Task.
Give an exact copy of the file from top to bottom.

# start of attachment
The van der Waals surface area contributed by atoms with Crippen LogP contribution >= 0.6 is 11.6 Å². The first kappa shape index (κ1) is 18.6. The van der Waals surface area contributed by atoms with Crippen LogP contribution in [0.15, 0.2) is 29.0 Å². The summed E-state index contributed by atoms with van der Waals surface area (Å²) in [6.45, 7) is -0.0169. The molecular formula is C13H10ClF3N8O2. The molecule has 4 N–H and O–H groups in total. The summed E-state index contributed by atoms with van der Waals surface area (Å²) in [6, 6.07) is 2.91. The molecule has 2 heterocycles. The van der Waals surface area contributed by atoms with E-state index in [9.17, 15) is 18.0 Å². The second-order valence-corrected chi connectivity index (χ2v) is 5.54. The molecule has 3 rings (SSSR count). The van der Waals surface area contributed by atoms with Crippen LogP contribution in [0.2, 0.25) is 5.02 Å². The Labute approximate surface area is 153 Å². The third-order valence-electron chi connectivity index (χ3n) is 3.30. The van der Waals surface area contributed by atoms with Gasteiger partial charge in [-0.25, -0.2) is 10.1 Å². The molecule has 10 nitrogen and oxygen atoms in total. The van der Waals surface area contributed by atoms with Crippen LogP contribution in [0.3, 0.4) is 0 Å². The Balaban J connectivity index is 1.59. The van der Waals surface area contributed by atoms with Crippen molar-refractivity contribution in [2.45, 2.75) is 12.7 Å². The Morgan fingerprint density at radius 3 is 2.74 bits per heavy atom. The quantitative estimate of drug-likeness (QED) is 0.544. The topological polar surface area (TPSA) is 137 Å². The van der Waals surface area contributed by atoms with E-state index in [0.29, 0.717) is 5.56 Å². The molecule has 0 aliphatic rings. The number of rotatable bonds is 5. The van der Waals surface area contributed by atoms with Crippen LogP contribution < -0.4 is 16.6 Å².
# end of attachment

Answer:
The van der Waals surface area contributed by atoms with Crippen LogP contribution >= 0.6 is 11.6 Å². The first kappa shape index (κ1) is 18.6. The van der Waals surface area contributed by atoms with Crippen LogP contribution in [0.15, 0.2) is 29.0 Å². The summed E-state index contributed by atoms with van der Waals surface area (Å²) in [6.45, 7) is -0.0169. The molecular formula is C13H10ClF3N8O2. The molecule has 4 N–H and O–H groups in total. The summed E-state index contributed by atoms with van der Waals surface area (Å²) in [6, 6.07) is 2.91. The molecule has 2 heterocycles. The van der Waals surface area contributed by atoms with E-state index in [9.17, 15) is 18.0 Å². The second-order valence-corrected chi connectivity index (χ2v) is 5.54. The molecule has 3 rings (SSSR count). The van der Waals surface area contributed by atoms with Crippen LogP contribution in [0.2, 0.25) is 5.02 Å². The Labute approximate surface area is 153 Å². The third-order valence-electron chi connectivity index (χ3n) is 3.30. The van der Waals surface area contributed by atoms with Gasteiger partial charge in [-0.25, -0.2) is 10.1 Å². The molecule has 10 nitrogen and oxygen atoms in total. The van der Waals surface area contributed by atoms with Crippen LogP contribution in [0.3, 0.4) is 0 Å². The Balaban J connectivity index is 1.59. The van der Waals surface area contributed by atoms with Crippen molar-refractivity contribution in [2.45, 2.75) is 12.7 Å². The Morgan fingerprint density at radius 3 is 2.74 bits per heavy atom. The quantitative estimate of drug-likeness (QED) is 0.544. The topological polar surface area (TPSA) is 137 Å². The van der Waals surface area contributed by atoms with E-state index in [0.29, 0.717) is 5.56 Å². The molecule has 0 aliphatic rings. The number of rotatable bonds is 5. The van der Waals surface area contributed by atoms with Crippen LogP contribution < -0.4 is 16.6 Å².